Weissleder, Ralph, MD, PhD
Dr. Weissleder is the Thrall Professor of Radiology and Professor of Systems Biology at Harvard Medical School, Director of the Center for Systems Biology at Massachusetts General Hospital (MGH), and Attending Clinician (Interventional Radiology) at MGH. Dr. Weissleder is also a member of the Department of Systems Biology at HMS and the Harvard Cancer Center. Dr. Weissleder’s research interests include the development of novel high resolution molecular imaging systems, tools for early disease detection, new and more advanced nanomaterials for imaging, and modeling methods for systems analysis. Increasingly, his work has been focused on reconciling the gap that exists between traditional cell biology and human biology. His work on imaging, nanomaterials and miniaturized sensing technologies has led to a number of new technologies and advanced clinical trials. He is a cofounder of T2Biosystems and Lumicell. Dr. Weissleder is currently the principal investigator of several National Institute of Health grants and consortia. He has published over 800 publications in peer reviewed journals and has authored several textbooks. He has received the J. Taylor International Prize in Medicine, the Millennium Pharmaceuticals Innovator Award, the Society for Molecular Imaging Lifetime Achievement Award and is a member of the German National Academy of Sciences (Leopoldina) and of the US National Academies of Medicine. In 2014 Dr. Weissleder was named by Thomson Reuters as one of the “The World’s Most Influential Scientific Minds”.
Imaging of anticancer drug action in single cells
Electrical Conduction in the Heart
Multiparametric plasma EV profiling facilitates diagnosis of pancreatic malignancy
Sci Transl Med. 2017;9(391):eaal3226 - PMID: 28539469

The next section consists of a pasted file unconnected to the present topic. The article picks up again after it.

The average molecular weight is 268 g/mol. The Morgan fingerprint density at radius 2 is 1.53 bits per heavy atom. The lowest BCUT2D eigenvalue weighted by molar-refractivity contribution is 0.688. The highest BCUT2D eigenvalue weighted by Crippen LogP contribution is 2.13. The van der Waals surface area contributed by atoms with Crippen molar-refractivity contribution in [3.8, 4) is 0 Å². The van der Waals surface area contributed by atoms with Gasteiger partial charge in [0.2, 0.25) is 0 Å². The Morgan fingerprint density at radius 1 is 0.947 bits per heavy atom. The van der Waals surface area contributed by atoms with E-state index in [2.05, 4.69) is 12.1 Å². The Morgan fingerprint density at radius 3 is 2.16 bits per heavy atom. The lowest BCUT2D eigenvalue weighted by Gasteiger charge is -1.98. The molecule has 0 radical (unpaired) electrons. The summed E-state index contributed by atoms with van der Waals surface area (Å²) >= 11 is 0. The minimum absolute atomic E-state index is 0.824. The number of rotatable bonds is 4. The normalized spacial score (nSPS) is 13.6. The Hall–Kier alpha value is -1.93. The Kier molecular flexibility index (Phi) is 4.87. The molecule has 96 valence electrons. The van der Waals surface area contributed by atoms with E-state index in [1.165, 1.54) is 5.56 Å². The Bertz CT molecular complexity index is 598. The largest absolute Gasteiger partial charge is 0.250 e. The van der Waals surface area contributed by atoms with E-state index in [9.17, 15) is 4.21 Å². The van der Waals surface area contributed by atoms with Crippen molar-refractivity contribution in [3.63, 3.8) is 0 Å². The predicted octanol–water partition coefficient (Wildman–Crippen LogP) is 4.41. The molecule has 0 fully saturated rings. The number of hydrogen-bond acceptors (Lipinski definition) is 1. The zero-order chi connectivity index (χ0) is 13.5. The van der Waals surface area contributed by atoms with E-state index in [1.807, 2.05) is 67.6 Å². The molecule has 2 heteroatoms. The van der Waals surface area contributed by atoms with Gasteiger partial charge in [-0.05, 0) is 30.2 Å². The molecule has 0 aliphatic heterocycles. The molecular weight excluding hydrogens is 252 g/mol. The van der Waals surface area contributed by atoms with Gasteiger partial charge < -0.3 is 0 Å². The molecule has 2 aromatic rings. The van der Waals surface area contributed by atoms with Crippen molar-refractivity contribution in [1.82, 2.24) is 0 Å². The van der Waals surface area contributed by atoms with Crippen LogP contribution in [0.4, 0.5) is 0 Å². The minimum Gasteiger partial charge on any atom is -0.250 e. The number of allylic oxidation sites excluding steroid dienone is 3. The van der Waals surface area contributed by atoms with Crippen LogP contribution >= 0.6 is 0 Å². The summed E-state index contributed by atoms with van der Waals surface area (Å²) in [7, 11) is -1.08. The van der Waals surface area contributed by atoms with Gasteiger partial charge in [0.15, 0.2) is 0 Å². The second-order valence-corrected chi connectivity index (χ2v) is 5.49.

In vivo imaging reveals a tumor-associated macrophage–mediated resistance pathway in anti–PD-1 therapy
Radiation therapy primes tumors for nanotherapeutic delivery via macrophage-mediated vascular bursts
Sci Transl Med. 2017;9(392):eaal0225 - PMID: 28566423
Integrated Magneto-Chemical Sensor For On-Site Food Allergen Detection.
Transparent Electrophysiology Microelectrodes and Interconnects from Metal Nanomesh.
ACS Nano. 2017;11(4):4365-4372 - PMID: 28391679
Nano-palladium is a cellular catalyst for in vivo chemistry
Polyglucose nanoparticles with renal elimination and macrophage avidity facilitate PET imaging in ischaemic heart disease.
Heterogeneity of macrophage infiltration and therapeutic response in lung carcinoma revealed by 3D organ imaging.
Design and Development of Fluorescent Vemurafenib Analogs for In Vivo Imaging.
Measurement of drug-target engagement in live cells by two-photon fluorescence anisotropy imaging.
Nat Protoc. 2017;12(7):1472-1497 - PMID: 28686582
MicroRNA Signatures and Molecular Subtypes of Glioblastoma: The Role of Extracellular Transfer.
Facile silicification of plastic surface for bioassays.
Novel nanosensing technologies for exosome detection and profiling.
Lab Chip. 2017;17(17):2892-2898 - PMID: 28745363
Facile Coating Strategy to Functionalize Inorganic Nanoparticles for Biosensing
Deletion of β-1 integrin in collecting duct principal cells leads to tubular injury and renal medullary fibrosis.
Am J Physiol Renal Physiol. 2017;:ajprenal.00038.2017 - PMID: 28701310
Motion characterization scheme to minimize motion artifacts in intravital microscopy.
Real-time quantitative analysis of metabolic flux in live cells using a hyperpolarized micromagnetic resonance spectrometer.
Prediction of Anti-cancer Nanotherapy Efficacy by Imaging